IS THERE AN ID CHIP IN YOUR
CBNNews.com - There's a growing movement to forcibly tag or chip your animals with radio frequency identification devices. Many
privacy advocates believe this could lead to a scarier level: implanting you and me. Now, there is an effort to stem the tide.
Greg Niewendorp raises cattle
in northern Michigan. Time in the saddle is one of the best parts of the day for this fifth generation
But these days, he's spending
lots of time holed up in his home office. Why? Niewendorp and other small farmers are fighting the government's plans to identify
and track every single farm animal in the country.
It's called NAIS or National
Animal Identification System.
"Our primary interest is protecting
the food supply by having a rapid system that can reach out and address the needs for the primary food animals," said USDA
Undersecretary Bruce Knight.
On October 8, Michigan AG officials
arrived on Niewendorp's farm with a search warrant. But Niewendorp refused to allow them to put RFID tags on his cattle and
the state chipped his entire herd.
Pressure forced Niewendorp to
give in that day, but his story spread rapidly in farming circles -making him "the face" of a grass-roots opposition movement.
"The tag goes in the ear. They
give me a premises I.D. number. Now they've got a national number on my cattle, a national number on my land. I might still
technically own the animal but they're controlling what I can and can't do with it," he said.
While this may be the law in
Michigan, Wisconsin and Indiana, the USDA insists the federal identification program is not mandatory.
Knight said, "It can, it should
and it will work on a voluntary basis."
Still, privacy experts say many
USDA programs already require an NAIS number. And small farmers like Virginian Scott Wilson worry about the cost of buying
tags and tracking animals.
"To be effective they're going
to need 100 percent participation in this program and that is really going to put an undue burden on us as small farmers,"
The USDA wants to be able to
track animals quickly in the event of a disease outbreak. It believes NAIS will do that and help encourage confidence in the
safety of our food supply - in the eyes of both consumers and global markets.
Like It or Not, NAIS
is Fast Becoming Reality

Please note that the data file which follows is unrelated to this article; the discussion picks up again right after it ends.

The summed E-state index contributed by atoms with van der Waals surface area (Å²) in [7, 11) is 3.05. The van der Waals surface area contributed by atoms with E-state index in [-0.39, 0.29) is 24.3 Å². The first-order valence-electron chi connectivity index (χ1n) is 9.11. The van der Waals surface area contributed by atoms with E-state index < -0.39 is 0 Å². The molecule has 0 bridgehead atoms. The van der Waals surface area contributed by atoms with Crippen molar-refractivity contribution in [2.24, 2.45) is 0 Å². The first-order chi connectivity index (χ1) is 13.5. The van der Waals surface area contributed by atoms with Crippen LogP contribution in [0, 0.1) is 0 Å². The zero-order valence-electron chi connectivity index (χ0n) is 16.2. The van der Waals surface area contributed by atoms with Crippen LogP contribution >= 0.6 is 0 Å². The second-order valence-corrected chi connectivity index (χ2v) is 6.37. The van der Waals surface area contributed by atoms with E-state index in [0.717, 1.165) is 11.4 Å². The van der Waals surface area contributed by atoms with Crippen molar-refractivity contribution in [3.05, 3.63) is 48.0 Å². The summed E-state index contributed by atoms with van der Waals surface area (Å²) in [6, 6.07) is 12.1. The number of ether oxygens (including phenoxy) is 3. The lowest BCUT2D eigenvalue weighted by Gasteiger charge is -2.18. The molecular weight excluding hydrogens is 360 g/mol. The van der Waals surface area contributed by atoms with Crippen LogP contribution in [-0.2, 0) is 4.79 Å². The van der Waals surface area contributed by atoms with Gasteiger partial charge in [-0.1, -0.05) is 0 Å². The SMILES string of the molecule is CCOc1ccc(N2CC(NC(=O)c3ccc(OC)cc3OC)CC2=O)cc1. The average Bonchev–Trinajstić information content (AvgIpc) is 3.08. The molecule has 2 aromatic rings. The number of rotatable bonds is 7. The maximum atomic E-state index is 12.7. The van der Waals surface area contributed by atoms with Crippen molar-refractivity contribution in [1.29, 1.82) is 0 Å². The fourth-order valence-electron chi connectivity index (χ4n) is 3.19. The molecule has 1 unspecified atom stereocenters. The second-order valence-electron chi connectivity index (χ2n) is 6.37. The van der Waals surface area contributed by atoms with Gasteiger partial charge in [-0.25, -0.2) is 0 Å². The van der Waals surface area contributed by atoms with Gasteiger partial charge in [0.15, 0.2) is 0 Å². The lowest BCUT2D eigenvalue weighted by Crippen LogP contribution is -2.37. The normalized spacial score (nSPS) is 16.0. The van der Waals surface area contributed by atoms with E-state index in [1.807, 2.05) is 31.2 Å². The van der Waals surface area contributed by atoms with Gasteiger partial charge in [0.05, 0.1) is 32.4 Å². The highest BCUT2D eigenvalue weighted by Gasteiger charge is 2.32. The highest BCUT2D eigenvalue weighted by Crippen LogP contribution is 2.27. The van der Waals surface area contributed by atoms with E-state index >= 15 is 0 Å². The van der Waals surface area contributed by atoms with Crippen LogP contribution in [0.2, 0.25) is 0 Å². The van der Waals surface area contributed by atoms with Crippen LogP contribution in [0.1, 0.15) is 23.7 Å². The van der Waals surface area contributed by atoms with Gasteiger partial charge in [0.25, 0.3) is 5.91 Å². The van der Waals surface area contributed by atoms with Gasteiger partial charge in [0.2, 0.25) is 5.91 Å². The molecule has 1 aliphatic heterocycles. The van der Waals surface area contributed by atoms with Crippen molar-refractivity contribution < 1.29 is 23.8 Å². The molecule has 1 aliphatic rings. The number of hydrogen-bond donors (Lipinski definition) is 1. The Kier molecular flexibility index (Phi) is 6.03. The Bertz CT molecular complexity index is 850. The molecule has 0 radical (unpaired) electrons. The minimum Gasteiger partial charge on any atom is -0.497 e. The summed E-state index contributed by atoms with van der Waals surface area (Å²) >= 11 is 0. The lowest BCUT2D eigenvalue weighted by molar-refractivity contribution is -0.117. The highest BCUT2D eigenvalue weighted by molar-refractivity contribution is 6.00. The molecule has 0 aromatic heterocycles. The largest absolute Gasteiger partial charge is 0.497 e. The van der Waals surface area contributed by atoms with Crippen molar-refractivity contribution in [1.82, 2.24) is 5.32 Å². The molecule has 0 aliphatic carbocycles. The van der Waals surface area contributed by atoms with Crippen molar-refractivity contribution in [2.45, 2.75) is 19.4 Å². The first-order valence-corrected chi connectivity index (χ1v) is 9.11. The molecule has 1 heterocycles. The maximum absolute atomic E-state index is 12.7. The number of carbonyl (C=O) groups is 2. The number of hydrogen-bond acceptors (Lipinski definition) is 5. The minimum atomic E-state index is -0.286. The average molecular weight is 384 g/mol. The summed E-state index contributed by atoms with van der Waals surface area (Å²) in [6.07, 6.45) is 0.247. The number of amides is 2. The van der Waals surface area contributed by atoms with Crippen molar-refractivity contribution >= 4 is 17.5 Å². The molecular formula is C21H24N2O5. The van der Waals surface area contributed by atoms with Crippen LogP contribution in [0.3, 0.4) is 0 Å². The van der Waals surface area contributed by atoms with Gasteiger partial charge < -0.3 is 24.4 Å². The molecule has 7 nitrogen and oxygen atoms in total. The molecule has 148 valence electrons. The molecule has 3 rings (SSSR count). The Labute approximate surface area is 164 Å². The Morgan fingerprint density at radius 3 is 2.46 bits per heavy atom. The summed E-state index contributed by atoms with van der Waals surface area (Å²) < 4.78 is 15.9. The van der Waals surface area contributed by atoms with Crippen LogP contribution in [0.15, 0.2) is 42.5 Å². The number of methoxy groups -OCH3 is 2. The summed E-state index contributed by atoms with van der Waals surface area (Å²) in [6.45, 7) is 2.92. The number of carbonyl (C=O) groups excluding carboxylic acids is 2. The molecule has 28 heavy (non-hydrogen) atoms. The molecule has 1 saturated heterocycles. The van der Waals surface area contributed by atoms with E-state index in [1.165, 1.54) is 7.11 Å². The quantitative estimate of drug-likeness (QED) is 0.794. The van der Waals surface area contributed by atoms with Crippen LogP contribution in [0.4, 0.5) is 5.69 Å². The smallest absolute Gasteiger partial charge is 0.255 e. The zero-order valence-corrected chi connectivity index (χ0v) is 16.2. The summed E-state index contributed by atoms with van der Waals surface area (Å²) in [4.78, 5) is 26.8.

More than 1.5 million RFID tags
are spread across some 400,000 farms today.The USDA is now accepting bids for an additional million and a half tags. The latest
development:? The USDA has approved implantable RFID devices for livestock.
Pets aren't supposed to be part
of this program, but activist Barb Haywood is not so sure. She and others in the dog world say mandatory pet chipping is already
happening in many communities.
"A microchip is not a benign
device. A microchip is a data collection device - a data collection device that's designed not just to collect data on your
dog - but you," Haywood said.
Haywood fears the government and pet companies will use the information to enforce policies
and sell products.
Right now, pet chipping is the law in places like unincorporated Los Angeles
country, Stockton, California and El Paso, Texas. Pet chip companies emphasize the joy of
chips helping to reunite lost pets with their families.
But privacy expert Katherine
Albrecht wonders how many pet owners know about the cancer studies she recently uncovered. The studies show chip implants
that caused malignant tumors in lab rats and mice.
"It may not be such a good idea
to force people to chip their family companions when there may be even a slight chance that there's a cancer link there,"
What about the 'Human'
Another concern is that animal
implants may speed up the growth of the human implant market. That's because Digital Angel, a major manufacturer of animal
chips, is owned by the same company that makes the human implant, Verichip.
Since the FDA approved Verichip
in 2004, it has set up shop in more than 900 hospitals. Verichip assures patients that in a medical emergency, a simple wave
of a scanner could correctly identify them and their medical information.
But Verichip is working through
health concerns of its own.
Susan Byrne received her chip
in July, and says her arm still hurts.
"The next day, that's when I
really felt discomfort. I felt like I was having an injection 24/7 - like the needle was still in my arm," Byme said.
She says Verichip told her she
was the first patient to ask that her chip be removed. But Byme is skeptical, and Verichip did not respond to CBN News' calls
on the subject.
Opponents of the Verichip also
worry that human implants will one day be mandatory.
"There is actually a growing
concern that an HMO or an employer could actually require a person to be micro-chipped to get insurance or to keep a job,"
So far, Wisconsin,
North Dakota, and California
have all passed laws forbidding the mandatory chipping of people.
But for many animals, it may
be too late.
"We're a very small voice right
now going against the tide saying, 'Hey, this doesn't make sense,' Wilson
What makes sense to both sides
is safety. It seems, though, that no one can agree. But at what price?